It must have been incredibly dispiriting, and at times scary, to have spent the holidays in the north of the British Isles being inundated with torrential rain day after day as Desmond (not me!), Eva and Frank swept in from the west. Two years ago, it was the south & west that bore the brunt of the winter weather as a conveyor belt of storms rolled in off the Atlantic. The Somerset Levels, admittedly a low-lying area, spent several months under water.
December was the wettest month in more than a century with an average of 9 inches (230mm) of rain falling across the country. It was also the warmest since records began in 1910. England was almost frost-free and if you include Scotland, Wales & Northern Ireland, there was less than three days of frost compared to the normal eleven. According to Professor Jennifer Francis of the Rutgers University in New Jersey, much of the shift in weather patterns is down to a change in the temperature differential between the Arctic and the temperate mid-latitudes where the UK lies.
A warner Arctic is resulting in kinks in the jet stream, that pesky high-speed current of air that blows in from the Atlantic and brings much of our weather with it. According to Prof Francis’s hypothesis, increasing rainfall in the UK is likely to become the norm in the same way as droughts in the Western United States and parts of Australia have, albeit they are affected by other systems. According to a study published in the science magazine Nature, they have reduced crop yields by up to 20% in those places. So whether this turns out to be true or not, it would be sensible to build the scenario into our plans.
Not surprisingly, those affected blame the politicians and the Environment Agency for cutting back spending on flood defence or spending more in one area than another. The figures are arguable and the Government, opposition and other interested parties have all produced statistics to support their case. The air of general frustration has been compounded still further by pictures of politicians standing around in their gumboots surrounded by angry locals or reports that the head of the agency has been sunning himself in the Caribbean instead of doing his job.
But the reality is that many of the towns and villages affected are on rivers or the confluences of rivers where there is a natural pinch point in the flow. This is hardly surprising in a country like Britain where rivers have, in the past, provided transport as well as the power to turn mill wheels including the spinning jennies that began the Industrial Revolution. And if you speed the flow of water through one town by building flood defences, it will invariably cause a problem for the next one downstream unless, of course, you’re on an estuary.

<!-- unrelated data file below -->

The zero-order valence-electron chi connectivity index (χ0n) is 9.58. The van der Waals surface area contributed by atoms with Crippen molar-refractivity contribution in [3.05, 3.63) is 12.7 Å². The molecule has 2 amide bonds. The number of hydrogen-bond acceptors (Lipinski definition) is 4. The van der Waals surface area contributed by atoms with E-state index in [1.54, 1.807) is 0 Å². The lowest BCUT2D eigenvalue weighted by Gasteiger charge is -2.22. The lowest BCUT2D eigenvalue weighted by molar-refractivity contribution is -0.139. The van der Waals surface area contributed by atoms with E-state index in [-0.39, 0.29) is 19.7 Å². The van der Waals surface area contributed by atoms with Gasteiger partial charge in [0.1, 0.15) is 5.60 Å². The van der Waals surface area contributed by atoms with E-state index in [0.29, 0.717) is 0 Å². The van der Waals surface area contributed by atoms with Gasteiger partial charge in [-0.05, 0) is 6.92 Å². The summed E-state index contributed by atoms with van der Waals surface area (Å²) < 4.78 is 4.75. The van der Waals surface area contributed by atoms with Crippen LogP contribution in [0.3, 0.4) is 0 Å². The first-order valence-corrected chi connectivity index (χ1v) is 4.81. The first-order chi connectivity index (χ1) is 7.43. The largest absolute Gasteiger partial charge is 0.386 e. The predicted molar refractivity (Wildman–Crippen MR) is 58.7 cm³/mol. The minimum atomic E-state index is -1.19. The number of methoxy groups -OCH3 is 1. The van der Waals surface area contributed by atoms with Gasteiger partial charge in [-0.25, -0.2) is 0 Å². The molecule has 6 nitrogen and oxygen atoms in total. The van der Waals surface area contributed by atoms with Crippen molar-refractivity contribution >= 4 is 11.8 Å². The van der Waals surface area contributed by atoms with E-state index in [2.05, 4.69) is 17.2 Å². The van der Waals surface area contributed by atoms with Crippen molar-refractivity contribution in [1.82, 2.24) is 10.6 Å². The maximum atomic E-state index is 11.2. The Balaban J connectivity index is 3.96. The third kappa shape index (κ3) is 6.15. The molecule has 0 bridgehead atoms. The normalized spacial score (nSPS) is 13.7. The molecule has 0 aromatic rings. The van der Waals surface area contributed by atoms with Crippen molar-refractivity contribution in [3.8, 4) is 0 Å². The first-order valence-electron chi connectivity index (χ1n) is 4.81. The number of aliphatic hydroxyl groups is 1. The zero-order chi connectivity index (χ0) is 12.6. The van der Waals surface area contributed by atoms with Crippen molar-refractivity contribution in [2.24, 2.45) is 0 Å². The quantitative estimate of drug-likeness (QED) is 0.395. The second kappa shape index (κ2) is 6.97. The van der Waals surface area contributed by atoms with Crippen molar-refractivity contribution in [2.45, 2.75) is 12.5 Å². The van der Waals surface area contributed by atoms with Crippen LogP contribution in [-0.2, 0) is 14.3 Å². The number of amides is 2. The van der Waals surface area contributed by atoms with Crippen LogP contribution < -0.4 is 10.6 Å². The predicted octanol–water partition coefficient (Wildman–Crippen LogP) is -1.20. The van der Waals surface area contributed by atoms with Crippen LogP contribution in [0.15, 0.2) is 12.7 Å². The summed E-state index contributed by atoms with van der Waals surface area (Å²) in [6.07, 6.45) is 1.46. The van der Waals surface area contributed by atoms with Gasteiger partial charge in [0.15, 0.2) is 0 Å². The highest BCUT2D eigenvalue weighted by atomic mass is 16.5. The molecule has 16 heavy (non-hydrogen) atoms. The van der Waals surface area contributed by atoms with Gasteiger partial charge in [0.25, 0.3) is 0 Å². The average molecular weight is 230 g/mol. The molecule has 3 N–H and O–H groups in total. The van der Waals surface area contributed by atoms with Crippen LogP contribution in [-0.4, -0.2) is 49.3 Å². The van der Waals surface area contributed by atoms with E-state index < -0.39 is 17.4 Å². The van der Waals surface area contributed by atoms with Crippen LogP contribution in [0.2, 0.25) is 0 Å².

All this causes misery, disruption and chaos as well as costing a lot of money. Whatever insurance companies pay out in damages they have to recoup on way or another in premiums (ignoring profits on their investments). So what can those politicians do to mitigate the effects of the weather? One thing would be to the change planning rules for new houses and encourage property owners to “flood protect” homes and business premises as far as possible. In this they will be given a helping hand by the small print in insurance policy documents with their exclusions.
But I gather there is a more radical solution which is now doing the rounds in Whitehall, namely to change Common Agricultural Policy payments to farmers so that they are encouraged to store water upstream. The result would be that farmland gets flooded and not homes. There is a simple theory behind this: it’s not the volume of water that causes the problems but the rate of run off! Most landowners are a conservative bunch and have resisted this idea in the past so it may be some time before we see the creation of sinks through extensive tree planting in upland gullies and the creation of barriers to slow down the streams and becks – but in the end, money talks.
And while we’re about it, why not release a few beavers and let them do the heavy lifting. They may not be popular with fishermen or poplar fanciers, but there is increasing evidence that they do exactly what the Government is now considering. Perhaps our furry friends will attract sponsorship from the insurance industry!